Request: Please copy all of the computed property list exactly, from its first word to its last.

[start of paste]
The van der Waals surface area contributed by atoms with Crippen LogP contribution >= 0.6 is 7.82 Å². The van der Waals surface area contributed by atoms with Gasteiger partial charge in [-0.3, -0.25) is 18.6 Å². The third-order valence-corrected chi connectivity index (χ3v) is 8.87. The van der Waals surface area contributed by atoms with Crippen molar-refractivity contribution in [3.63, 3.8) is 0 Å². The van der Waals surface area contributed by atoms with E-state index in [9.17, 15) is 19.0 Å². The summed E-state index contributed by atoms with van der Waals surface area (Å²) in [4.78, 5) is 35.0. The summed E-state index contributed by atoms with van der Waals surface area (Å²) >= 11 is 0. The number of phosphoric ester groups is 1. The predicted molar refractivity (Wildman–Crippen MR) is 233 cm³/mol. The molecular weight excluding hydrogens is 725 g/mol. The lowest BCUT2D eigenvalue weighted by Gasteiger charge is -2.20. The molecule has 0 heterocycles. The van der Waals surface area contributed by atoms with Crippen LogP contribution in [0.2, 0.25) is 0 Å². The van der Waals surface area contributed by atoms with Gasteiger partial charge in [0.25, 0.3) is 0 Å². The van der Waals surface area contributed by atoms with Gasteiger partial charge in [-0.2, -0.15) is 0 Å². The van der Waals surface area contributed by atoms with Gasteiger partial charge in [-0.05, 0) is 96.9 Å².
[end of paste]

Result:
The van der Waals surface area contributed by atoms with Crippen LogP contribution >= 0.6 is 7.82 Å². The van der Waals surface area contributed by atoms with Gasteiger partial charge in [-0.3, -0.25) is 18.6 Å². The third-order valence-corrected chi connectivity index (χ3v) is 8.87. The van der Waals surface area contributed by atoms with Crippen molar-refractivity contribution in [3.63, 3.8) is 0 Å². The van der Waals surface area contributed by atoms with E-state index in [9.17, 15) is 19.0 Å². The summed E-state index contributed by atoms with van der Waals surface area (Å²) in [4.78, 5) is 35.0. The summed E-state index contributed by atoms with van der Waals surface area (Å²) >= 11 is 0. The number of phosphoric ester groups is 1. The predicted molar refractivity (Wildman–Crippen MR) is 233 cm³/mol. The molecular weight excluding hydrogens is 725 g/mol. The lowest BCUT2D eigenvalue weighted by Gasteiger charge is -2.20. The molecule has 0 heterocycles. The van der Waals surface area contributed by atoms with Crippen LogP contribution in [0.2, 0.25) is 0 Å². The van der Waals surface area contributed by atoms with Gasteiger partial charge in [0.25, 0.3) is 0 Å². The van der Waals surface area contributed by atoms with Gasteiger partial charge in [-0.2, -0.15) is 0 Å². The van der Waals surface area contributed by atoms with Gasteiger partial charge in [-0.05, 0) is 96.9 Å².